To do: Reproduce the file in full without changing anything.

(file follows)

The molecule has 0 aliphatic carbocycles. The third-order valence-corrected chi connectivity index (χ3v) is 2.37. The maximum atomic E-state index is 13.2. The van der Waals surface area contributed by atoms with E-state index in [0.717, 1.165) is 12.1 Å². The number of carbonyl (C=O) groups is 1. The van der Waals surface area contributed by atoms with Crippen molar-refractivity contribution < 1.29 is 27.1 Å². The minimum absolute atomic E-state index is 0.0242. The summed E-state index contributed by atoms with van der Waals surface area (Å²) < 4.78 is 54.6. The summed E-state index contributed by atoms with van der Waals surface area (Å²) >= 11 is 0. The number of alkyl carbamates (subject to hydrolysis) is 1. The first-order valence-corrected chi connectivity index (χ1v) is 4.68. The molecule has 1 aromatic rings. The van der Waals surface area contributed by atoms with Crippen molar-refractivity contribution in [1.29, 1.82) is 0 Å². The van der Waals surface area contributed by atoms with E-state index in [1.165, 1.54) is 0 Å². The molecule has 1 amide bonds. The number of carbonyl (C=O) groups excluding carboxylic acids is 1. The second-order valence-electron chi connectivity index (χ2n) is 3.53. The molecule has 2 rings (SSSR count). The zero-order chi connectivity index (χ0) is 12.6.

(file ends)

The molecule has 0 aliphatic carbocycles. The third-order valence-corrected chi connectivity index (χ3v) is 2.37. The maximum atomic E-state index is 13.2. The van der Waals surface area contributed by atoms with E-state index in [0.717, 1.165) is 12.1 Å². The number of carbonyl (C=O) groups is 1. The van der Waals surface area contributed by atoms with Crippen molar-refractivity contribution < 1.29 is 27.1 Å². The minimum absolute atomic E-state index is 0.0242. The summed E-state index contributed by atoms with van der Waals surface area (Å²) < 4.78 is 54.6. The summed E-state index contributed by atoms with van der Waals surface area (Å²) >= 11 is 0. The number of alkyl carbamates (subject to hydrolysis) is 1. The first-order valence-corrected chi connectivity index (χ1v) is 4.68. The molecule has 1 aromatic rings. The van der Waals surface area contributed by atoms with Crippen molar-refractivity contribution in [1.29, 1.82) is 0 Å². The van der Waals surface area contributed by atoms with E-state index in [1.165, 1.54) is 0 Å². The molecule has 1 amide bonds. The number of carbonyl (C=O) groups excluding carboxylic acids is 1. The second-order valence-electron chi connectivity index (χ2n) is 3.53. The molecule has 2 rings (SSSR count). The zero-order chi connectivity index (χ0) is 12.6.